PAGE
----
Find out how our property inventory services could help you manage your student property.
As a student leaving home for the first time the thought of going to live with other students is an exciting one. Living with other like-minded individuals, staying up until the small hours of the morning and bonding over Pot Noodles are all part of the student lifestyle and some of the most enjoyable years of your life will be spent in student accommodation. However, living in rented property isn’t all fun and games and it’s important to remember that the house or flat is not owned by you or your fellow students. There are rules that must be adhered to – rules laid out by a landlord when signing a rental agreement and national flat inventory.
Getting back your deposit
When you move into a rented property, the landlord will generally ask for a deposit. This maybe to the sum of one month’s rent, maybe two months’ rent – either way, you are going to be handing over a significant amount of cash.
The idea behind taking a deposit from the landlord’s point of view is that it gives you as the tenant an incentive to look after the house. What it also does is provide the landlord with some financial collateral should any damage show up in the end of tenancy inventory report.
To ensure that everyone is able to have their deposits returned without dispute, you should lay down some ground rules before moving in.
First, every person living in the property should be clear about the rental agreement and what is and is not allowed. Establish how much rent each individual has to pay and when. It can be a good idea to have each member of the household pay their share of the rent by direct debit, this way everyone can avoid lending money and the risk of jeopardising a friendship over disputes.
There should also be a common understanding that whoever breaks something pays for it. That way bills will not end up falling in the lap of other students.
Try to spend as much time together as a group as possible, that way you can all pull together to abide by the rules of the landlord and air any grievances without causing too much tension.
UK property inventories
UK property inventories are an essential part of the rental agreement and something that should be done before you move in and after you move out. Generally, the landlord will compile a property inventory and you will be required to sign it, declaring that the condition of the home and its contents is as the document says. If the landlord does not provide you with an inventory report it is well worth investing in rental inventory services. UK companies carrying this type of report are comprehensive in what they do and will check the house top to bottom for damage, ticking off items down to the last piece of cutlery.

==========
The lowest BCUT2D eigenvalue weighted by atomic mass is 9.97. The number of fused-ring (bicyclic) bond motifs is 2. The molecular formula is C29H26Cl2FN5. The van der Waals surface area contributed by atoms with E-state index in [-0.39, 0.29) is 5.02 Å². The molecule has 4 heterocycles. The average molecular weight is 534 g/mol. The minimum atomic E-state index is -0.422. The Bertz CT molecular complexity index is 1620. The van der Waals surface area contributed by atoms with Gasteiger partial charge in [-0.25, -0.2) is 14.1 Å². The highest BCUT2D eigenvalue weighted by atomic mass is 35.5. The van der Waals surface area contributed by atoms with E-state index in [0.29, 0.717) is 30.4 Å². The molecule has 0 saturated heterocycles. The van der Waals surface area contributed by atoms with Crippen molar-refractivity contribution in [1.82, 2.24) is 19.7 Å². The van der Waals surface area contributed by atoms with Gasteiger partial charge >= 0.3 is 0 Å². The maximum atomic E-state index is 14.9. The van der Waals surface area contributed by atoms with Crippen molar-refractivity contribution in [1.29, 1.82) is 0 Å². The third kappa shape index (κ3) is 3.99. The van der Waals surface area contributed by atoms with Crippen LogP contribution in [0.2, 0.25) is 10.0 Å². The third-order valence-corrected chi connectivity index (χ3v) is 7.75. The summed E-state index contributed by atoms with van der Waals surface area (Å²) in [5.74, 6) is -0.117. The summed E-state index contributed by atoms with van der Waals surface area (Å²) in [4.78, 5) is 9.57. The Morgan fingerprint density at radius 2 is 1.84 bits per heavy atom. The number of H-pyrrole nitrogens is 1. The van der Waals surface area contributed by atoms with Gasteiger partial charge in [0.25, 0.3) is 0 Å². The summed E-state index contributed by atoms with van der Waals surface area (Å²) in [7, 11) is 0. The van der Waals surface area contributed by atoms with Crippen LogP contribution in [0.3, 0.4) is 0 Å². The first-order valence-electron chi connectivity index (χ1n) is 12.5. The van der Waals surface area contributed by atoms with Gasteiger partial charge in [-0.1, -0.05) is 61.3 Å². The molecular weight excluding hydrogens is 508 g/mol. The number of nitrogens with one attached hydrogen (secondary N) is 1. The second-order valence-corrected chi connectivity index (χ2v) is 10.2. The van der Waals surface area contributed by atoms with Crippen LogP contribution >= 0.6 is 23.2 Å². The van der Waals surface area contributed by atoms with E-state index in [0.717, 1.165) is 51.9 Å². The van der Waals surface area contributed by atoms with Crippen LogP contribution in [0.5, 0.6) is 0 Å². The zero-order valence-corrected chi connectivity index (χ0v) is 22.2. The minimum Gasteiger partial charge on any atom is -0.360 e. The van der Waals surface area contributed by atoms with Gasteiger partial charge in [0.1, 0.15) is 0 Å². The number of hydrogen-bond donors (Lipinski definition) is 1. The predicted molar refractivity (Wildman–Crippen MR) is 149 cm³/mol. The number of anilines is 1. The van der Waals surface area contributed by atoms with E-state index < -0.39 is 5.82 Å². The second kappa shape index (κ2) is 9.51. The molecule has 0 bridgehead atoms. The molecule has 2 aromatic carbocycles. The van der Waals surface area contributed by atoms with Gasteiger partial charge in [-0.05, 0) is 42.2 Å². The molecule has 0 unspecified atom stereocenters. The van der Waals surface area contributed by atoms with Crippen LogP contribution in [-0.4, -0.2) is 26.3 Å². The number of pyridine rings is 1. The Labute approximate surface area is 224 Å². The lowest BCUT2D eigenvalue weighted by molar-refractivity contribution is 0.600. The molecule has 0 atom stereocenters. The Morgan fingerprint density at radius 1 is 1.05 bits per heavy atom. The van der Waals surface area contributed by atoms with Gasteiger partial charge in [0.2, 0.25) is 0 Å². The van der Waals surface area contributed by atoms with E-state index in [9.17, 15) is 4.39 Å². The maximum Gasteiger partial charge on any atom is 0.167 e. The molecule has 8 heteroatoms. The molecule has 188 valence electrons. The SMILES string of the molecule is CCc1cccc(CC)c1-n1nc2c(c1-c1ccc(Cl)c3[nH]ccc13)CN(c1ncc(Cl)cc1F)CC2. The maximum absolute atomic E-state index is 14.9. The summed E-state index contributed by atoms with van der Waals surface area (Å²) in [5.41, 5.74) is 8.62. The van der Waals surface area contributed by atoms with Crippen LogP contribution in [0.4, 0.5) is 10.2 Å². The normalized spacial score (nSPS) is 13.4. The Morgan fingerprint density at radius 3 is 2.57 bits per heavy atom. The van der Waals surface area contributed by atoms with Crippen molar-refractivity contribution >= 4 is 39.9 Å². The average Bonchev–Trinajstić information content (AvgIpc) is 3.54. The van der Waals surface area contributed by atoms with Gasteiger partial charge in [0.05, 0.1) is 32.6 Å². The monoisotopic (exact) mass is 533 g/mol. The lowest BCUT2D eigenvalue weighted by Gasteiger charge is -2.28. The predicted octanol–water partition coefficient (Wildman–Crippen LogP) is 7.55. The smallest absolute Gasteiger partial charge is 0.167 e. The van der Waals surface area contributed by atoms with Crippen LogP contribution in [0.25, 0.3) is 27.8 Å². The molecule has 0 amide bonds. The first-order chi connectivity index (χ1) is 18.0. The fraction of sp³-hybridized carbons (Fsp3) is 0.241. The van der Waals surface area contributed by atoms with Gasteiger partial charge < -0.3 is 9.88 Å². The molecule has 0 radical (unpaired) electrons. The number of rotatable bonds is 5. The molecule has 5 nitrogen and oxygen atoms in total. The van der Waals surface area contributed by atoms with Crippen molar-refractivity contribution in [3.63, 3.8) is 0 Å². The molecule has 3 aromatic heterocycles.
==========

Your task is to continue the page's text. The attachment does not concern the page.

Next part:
It is also worth carry out regular inventories yourself during your tenancy, just to ensure everything is as it should be.
An inventory report will help prevent disputes over damage and the general condition of a home (usual wear and tear is allowed) and should be signed by all parties involved in the rental agreement.
Before moving out of the home, you should give yourself a few weeks to carry out any cleaning and minor repairs. Schedule an appointment with the landlord at least a week before you move out. This way, anything that is flagged can be rectified. As long as you have kept to the inventory checklist, there will be no dispute over the returning of your deposit.
Living in rented accommodation with fellow students should always be an enjoyable experience that results in you receiving your deposit back and the end of the tenancy. The arrangement of UK property inventories will help ensure that you do get your money back, and we all know how much you’ll need it!
Leaving the family home to live in rented accommodation as a student is as daunting as it is exciting. The thoughts of a student are generally consumed by studying and socialising rather than the responsibilities of running a home and living with others. However, the good parts of being a student are definitely made easier if you know your rights and are organised when it comes renting. For the most part, landlords are genuine and caring people that are a joy to deal with, but there also some out there that are not so pleasant and can make your tenancy a misery if you allow yourself to be taken advantage of.
To make your rental experience a memorable one for the right reasons, here are five things that every student should know before renting.
1. Landlords are obligated to protect your deposit
Since April 6, 2007, landlords have a legal obligation to protect the deposits of tenants under the Tenancy Deposit Scheme. Landlords must safeguard deposits in one of three government schemes and inform tenants as to which scheme they are using within 30 days of receiving payment.
2. Don’t rent without an inventory
UK property inventories are provided by specialised inventory services and are designed to monitor the condition of a property and its contents before a tenant moves in and just before they move out. Having an inventory in place helps prevent disputes between landlord and tenant over damages that could result is the withholding of a deposit. If the landlord does not provide you with an inventory to sign, as the tenant you are well advised to compile your own. It is possible to do this yourself using photos and written descriptions; however, using one of the many qualified rental inventory services in the UK will ensure a much more comprehensive document.